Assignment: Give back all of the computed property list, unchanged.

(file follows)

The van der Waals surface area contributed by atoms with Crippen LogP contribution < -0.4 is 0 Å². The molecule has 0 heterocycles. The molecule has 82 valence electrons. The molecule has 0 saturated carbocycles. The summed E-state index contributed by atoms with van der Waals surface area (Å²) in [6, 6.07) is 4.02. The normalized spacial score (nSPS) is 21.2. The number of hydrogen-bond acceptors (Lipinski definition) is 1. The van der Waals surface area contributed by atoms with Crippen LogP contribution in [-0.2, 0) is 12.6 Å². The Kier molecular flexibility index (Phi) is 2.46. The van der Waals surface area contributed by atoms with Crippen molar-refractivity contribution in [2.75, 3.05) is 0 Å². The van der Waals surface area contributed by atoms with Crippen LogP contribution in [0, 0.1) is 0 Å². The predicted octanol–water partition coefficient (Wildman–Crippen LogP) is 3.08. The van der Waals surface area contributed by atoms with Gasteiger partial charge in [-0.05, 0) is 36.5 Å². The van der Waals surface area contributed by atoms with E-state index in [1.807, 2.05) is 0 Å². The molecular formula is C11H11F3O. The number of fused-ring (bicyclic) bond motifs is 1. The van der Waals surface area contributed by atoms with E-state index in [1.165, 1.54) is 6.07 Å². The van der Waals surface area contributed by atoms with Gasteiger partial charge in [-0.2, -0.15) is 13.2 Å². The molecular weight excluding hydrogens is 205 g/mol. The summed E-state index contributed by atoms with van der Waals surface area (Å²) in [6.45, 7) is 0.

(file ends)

The van der Waals surface area contributed by atoms with Crippen LogP contribution < -0.4 is 0 Å². The molecule has 0 heterocycles. The molecule has 82 valence electrons. The molecule has 0 saturated carbocycles. The summed E-state index contributed by atoms with van der Waals surface area (Å²) in [6, 6.07) is 4.02. The normalized spacial score (nSPS) is 21.2. The number of hydrogen-bond acceptors (Lipinski definition) is 1. The van der Waals surface area contributed by atoms with Crippen LogP contribution in [-0.2, 0) is 12.6 Å². The Kier molecular flexibility index (Phi) is 2.46. The van der Waals surface area contributed by atoms with Crippen molar-refractivity contribution in [2.75, 3.05) is 0 Å². The van der Waals surface area contributed by atoms with Crippen LogP contribution in [0, 0.1) is 0 Å². The predicted octanol–water partition coefficient (Wildman–Crippen LogP) is 3.08. The van der Waals surface area contributed by atoms with Gasteiger partial charge in [-0.05, 0) is 36.5 Å². The van der Waals surface area contributed by atoms with E-state index in [1.807, 2.05) is 0 Å². The molecular formula is C11H11F3O. The number of fused-ring (bicyclic) bond motifs is 1. The van der Waals surface area contributed by atoms with E-state index in [1.165, 1.54) is 6.07 Å². The van der Waals surface area contributed by atoms with Gasteiger partial charge in [-0.2, -0.15) is 13.2 Å². The molecular weight excluding hydrogens is 205 g/mol. The summed E-state index contributed by atoms with van der Waals surface area (Å²) in [6.45, 7) is 0.